Thursday, November 3, 2011

A Tragedy in Wine Country


Yesterday as I was sitting on the bus headed home from work, I popped open Facebook to catch up on the happenings of the day. While skimming the news feed, a shared link on Wine Press Northwest's site caught my eye. Award-winning wine country restaurant closes. Without even clicking on the link, I knew. I knew in a "heart drops into your stomach" or "just got kicked in the nuts" kind of way. It was Picazo. It had to be Picazo. A world-class chef...the site of one of my best culinary experiences ever...setting up shop in the Tri-Cities, my homeland? The place I had to spend family holidays?  It was too good to be true.

I clicked on the link, and read the first sentence:

KENNEWICK, Wash. Just five months after it moved to Kennewick from Prosser, Picazo 717 has closed its doors.

My fear was confirmed. Chef Frank Magana, proprietor of Picazo, was shutting the doors after four years, multiple awards from the Washington Wine Commission, and a recent move to Kennewick from the original downtown Prosser location. With an awesome Washington wine list, a love for the wine country environment, and a focus on fresh, local ingredients, Picazo held a special place in my heart. In 2009 a group of cockeyed optimists from The Oregon Wine Blog, this journalist included, spent an evening in Prosser with the Picazo crew as described in Part 1 and Part 2 of our feature.

I remember the discussion in the car ride back to Yakima like it was yesterday.  The conversation went something like, "damn, this place is special", and, "holy shit that was the best dinner I've ever had".  There may have been a "can you stop at that gas station so I can pee because I had too much wine" thrown in as well.  The place was really *that* good.

So What Happened?

As quoted in Northwest Wine Press,

"One of the things that brought down Picazo was Chef Magana wasn't at Chef Magana's restaurant," he said. "That was my mistake. I was out catering. I was doing what I love. I was trying to have the best of both worlds, but I couldn't."

A victim of his own success. A split focus from a chef in demand for every wine related event up and down the Columbia Valley. Too many irons in the fire can dilute focus, and in this case, it hurt.

A community that wasn't quite ready. Prosser worked because it was a small, intimate community. The location was smaller, the rent was cheaper, and pretty much everybody who goes out to eat in Prosser was either involved in the wine/agriculture industry with direct ties to the restaurant, or, were wine-related tourists. All folks who are more than happy to support a world-class restaurant in their local community. 

Kennewick, on the other hand, isn't quite there yet. The community at large isn't as gourmet. When Picazo announced the move from Prosser, I recall thinking "finally, a great non-chain restaurant for when I visit my family!" While I wasn't the only one who thought that, there are plenty of Tri-Citians who are very happy with your mediocre national chain and when you tack on more seats to fill with higher rent and a bigger staff, it makes the equation a little harder to pencil out.

A location that's still up and coming.  The Southridge area of Kennewick has all the promised to become a cultured a few years.  It's still relatively fringe and doesn't receive the kind of walk-in traffic that a downtown location would.  Next to a sports bar and a freeway, the Kennewick location had it's work cut out for it from the start.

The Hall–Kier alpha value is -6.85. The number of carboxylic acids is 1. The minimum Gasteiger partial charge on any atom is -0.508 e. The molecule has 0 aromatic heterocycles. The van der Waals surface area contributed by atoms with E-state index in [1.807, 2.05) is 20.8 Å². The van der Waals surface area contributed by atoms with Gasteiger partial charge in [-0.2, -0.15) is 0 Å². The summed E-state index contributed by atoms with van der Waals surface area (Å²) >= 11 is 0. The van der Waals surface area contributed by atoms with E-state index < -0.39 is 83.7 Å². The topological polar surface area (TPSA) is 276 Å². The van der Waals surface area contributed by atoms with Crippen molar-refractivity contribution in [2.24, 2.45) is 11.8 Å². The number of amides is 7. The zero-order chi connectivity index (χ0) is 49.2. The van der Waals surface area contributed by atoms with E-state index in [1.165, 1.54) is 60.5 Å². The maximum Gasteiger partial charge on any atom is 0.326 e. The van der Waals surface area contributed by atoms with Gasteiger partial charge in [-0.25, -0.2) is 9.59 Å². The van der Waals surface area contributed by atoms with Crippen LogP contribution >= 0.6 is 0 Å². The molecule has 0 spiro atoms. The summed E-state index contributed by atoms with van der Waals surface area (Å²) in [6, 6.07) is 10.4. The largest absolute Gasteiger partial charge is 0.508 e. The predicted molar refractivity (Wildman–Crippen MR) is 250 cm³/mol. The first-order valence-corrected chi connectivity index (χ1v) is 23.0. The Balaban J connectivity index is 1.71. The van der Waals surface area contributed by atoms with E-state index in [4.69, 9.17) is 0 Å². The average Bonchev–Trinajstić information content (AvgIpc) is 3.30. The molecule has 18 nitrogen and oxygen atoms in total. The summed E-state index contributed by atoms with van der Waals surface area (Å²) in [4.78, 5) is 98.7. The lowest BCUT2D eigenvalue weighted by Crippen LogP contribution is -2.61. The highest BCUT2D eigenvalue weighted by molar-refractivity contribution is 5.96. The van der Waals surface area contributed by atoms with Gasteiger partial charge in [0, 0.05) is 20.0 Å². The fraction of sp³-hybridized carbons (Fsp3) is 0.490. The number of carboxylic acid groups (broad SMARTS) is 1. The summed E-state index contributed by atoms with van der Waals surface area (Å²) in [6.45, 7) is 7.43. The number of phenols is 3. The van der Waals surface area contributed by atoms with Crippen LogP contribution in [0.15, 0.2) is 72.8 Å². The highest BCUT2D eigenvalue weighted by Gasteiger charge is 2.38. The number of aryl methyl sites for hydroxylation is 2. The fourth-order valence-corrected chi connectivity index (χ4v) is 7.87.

What Does This Mean?

Support your local wine country restaurant.  Seriously.  If the recipient of the "Winemaker's Choice Award" in the Washington Wine Restaurant Awards can't make a go at it in the heart of wine country, we're not doing enough as consumers to spread the gospel.

Sure, the restaurant business is a tough road, but if a phenomenal establishment like Picazo can't turn a profit while the Applebee's down the street is doing gangbusters business, this writer isn't sure he wants to show his face in that town again.

Frank, Tricia, Trina...we'll miss you, however, I have a sneaking suspicion we haven't seen the last of your culinary excellence.


  1. It’s sad when any local business has to close its doors, but “tragedy” is going a little far. Blaming the unrefined tastes of Tri-Citians and big chain restaurants for Picazo’s failure? Scapegoat much? This may come as a shock, but not all Tri-Citians are unsophisticated hillbillies who consider Olive Garden upscale dining. My husband and I go out to dinner often and it’s almost always at a local, independently-owned restaurant. I’m not sure if you’ve looked, but there are a number of restaurants here that aren’t Applebees. We never went to Picazo in Kennewick because it was out of the way and, from what I heard from people who love food but weren’t Chef Magana fan-boys, it was overpriced and overrated. It was way out of the way on the outskirts of Southern Kennewick (good luck Southridge Village at being the next up-and-coming area – no one wants to drive all the way out there). It’s a tough area for anyone to be located in and I didn’t see any advertising. It was like “Chef Magana” expected people to come to “Chef Magana’s” restaurant for “Chef Magana.” Ego probably didn’t help his business much either.

  2. abj2233, while I think you're taking my writing a bit more seriously and literal than I intended, I respect your comment and point of view.

    The point of the post wasn't to slam the Tri-Cities, rather, examine the multitude of issues that led to the demise of Picazo -- one factor being the culture of the area, but also, as noted, the chosen location in Kennewick and the absence of the chef.

    If there were more people in the area like you and your husband, I think we'd see more success from a place like Picazo.

    And...if all Tri-Citians are unsophisticated hillbillies, count me as one who was a resident for 20 years.